Best regards from the UK,
David Hirst

Mr. Hirst,
Thank you for your response to my note.

I would say that both of your opening points: "The array of scientists who are evolutionist is far vaster", and "more distinguished at its apex" are simply irrelevant points on proving evolution or creation.

The number who agree on a position does not, necessarily, make that viewpoint valid. There are more Christians in the world than any other religion (slowly being overtaken by Islam), and does that mean that Christianity is, for that reason, the truth (I would personally not take that position, though I am a Christian who believes that Christianity is the only true religion - numbers do not determine truth)?

And certainly there are many different ways to evaluate who is at the "apex", whatever that means. Does "apex" mean - the ones who have the, seemingly, most prominent positions in universities or government? Or does it mean the ones who have contributed most to scientific research and thought? Historically, before Darwin, many of the greatest contributors to scientific thought and advancement were creationists. And which evolutionists are the prominent ones? There are numerous theories of evolution, since so much of Darwin's theories has either been proven false or has not been proven at all because of lack of evidence. Both evolution and creation are not monolithic categories - they both have numerous different strands of followings. Which strand, and which proponents, are the ones at the "apex"?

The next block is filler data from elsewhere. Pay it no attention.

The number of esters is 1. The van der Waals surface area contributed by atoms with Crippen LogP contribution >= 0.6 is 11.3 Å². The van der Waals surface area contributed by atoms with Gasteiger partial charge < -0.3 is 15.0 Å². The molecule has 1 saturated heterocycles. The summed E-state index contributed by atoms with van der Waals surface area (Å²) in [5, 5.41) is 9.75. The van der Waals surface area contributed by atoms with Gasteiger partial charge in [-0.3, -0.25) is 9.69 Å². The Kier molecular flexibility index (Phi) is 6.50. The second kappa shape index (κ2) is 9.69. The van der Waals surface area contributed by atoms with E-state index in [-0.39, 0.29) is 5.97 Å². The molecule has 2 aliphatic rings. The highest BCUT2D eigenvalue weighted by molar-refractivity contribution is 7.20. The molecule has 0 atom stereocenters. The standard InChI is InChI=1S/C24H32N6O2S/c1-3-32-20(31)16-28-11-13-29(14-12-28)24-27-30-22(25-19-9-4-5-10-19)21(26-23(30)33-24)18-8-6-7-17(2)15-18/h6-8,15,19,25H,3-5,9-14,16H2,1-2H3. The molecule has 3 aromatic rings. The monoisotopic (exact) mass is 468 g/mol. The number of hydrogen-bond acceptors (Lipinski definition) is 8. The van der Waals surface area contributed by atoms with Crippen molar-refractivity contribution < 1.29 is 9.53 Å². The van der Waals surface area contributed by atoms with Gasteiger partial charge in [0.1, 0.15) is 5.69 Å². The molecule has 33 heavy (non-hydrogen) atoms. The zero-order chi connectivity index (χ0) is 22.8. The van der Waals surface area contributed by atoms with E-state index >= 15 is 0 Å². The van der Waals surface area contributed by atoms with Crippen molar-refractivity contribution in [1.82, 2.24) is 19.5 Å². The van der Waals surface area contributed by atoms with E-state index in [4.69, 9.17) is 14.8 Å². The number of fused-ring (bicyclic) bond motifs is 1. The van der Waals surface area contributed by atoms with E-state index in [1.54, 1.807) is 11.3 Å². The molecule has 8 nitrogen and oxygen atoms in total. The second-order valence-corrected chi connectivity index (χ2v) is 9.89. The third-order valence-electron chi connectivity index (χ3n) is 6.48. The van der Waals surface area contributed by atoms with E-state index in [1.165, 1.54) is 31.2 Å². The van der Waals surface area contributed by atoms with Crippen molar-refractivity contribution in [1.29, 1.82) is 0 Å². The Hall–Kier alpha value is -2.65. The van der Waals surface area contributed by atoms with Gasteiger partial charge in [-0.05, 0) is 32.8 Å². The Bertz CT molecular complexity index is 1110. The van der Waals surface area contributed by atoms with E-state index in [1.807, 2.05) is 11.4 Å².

There are other arguments against both your "numbers" and "apex" approaches to determining truth, but I must keep this note at some sort of reasonable length.